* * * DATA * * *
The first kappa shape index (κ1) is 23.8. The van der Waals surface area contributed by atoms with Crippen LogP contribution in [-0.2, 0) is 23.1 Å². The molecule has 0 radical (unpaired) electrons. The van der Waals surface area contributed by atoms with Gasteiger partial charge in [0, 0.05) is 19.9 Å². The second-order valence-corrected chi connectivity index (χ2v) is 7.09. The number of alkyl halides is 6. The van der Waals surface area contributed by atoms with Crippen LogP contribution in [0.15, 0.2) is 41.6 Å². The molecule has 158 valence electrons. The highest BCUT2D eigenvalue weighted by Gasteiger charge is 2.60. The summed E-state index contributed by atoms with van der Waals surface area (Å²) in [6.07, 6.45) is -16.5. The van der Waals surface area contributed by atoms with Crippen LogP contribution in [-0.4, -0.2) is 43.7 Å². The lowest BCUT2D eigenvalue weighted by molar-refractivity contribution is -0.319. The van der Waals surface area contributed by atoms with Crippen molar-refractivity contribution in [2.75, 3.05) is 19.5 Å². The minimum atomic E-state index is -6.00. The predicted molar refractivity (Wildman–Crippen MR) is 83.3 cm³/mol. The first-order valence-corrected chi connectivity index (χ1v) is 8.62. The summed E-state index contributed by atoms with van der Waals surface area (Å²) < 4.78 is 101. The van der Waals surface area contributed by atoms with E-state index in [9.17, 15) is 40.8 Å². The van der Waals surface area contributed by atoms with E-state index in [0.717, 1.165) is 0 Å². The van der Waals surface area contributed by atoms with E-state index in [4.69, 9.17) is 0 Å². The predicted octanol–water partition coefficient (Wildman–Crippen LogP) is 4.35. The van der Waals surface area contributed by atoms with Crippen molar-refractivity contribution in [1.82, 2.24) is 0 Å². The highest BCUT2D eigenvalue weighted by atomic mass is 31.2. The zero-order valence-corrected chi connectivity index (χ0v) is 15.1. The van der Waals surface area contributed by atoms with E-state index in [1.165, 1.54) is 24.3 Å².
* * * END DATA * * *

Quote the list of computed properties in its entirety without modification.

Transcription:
The first kappa shape index (κ1) is 23.8. The van der Waals surface area contributed by atoms with Crippen LogP contribution in [-0.2, 0) is 23.1 Å². The molecule has 0 radical (unpaired) electrons. The van der Waals surface area contributed by atoms with Gasteiger partial charge in [0, 0.05) is 19.9 Å². The second-order valence-corrected chi connectivity index (χ2v) is 7.09. The number of alkyl halides is 6. The van der Waals surface area contributed by atoms with Crippen LogP contribution in [0.15, 0.2) is 41.6 Å². The molecule has 158 valence electrons. The highest BCUT2D eigenvalue weighted by Gasteiger charge is 2.60. The summed E-state index contributed by atoms with van der Waals surface area (Å²) in [6.07, 6.45) is -16.5. The van der Waals surface area contributed by atoms with Crippen LogP contribution in [-0.4, -0.2) is 43.7 Å². The lowest BCUT2D eigenvalue weighted by molar-refractivity contribution is -0.319. The van der Waals surface area contributed by atoms with Crippen molar-refractivity contribution in [2.75, 3.05) is 19.5 Å². The minimum atomic E-state index is -6.00. The predicted molar refractivity (Wildman–Crippen MR) is 83.3 cm³/mol. The first-order valence-corrected chi connectivity index (χ1v) is 8.62. The summed E-state index contributed by atoms with van der Waals surface area (Å²) < 4.78 is 101. The van der Waals surface area contributed by atoms with E-state index in [9.17, 15) is 40.8 Å². The van der Waals surface area contributed by atoms with E-state index in [0.717, 1.165) is 0 Å². The van der Waals surface area contributed by atoms with E-state index in [4.69, 9.17) is 0 Å². The predicted octanol–water partition coefficient (Wildman–Crippen LogP) is 4.35. The van der Waals surface area contributed by atoms with Crippen molar-refractivity contribution in [1.82, 2.24) is 0 Å². The highest BCUT2D eigenvalue weighted by atomic mass is 31.2. The zero-order valence-corrected chi connectivity index (χ0v) is 15.1. The van der Waals surface area contributed by atoms with E-state index in [1.165, 1.54) is 24.3 Å².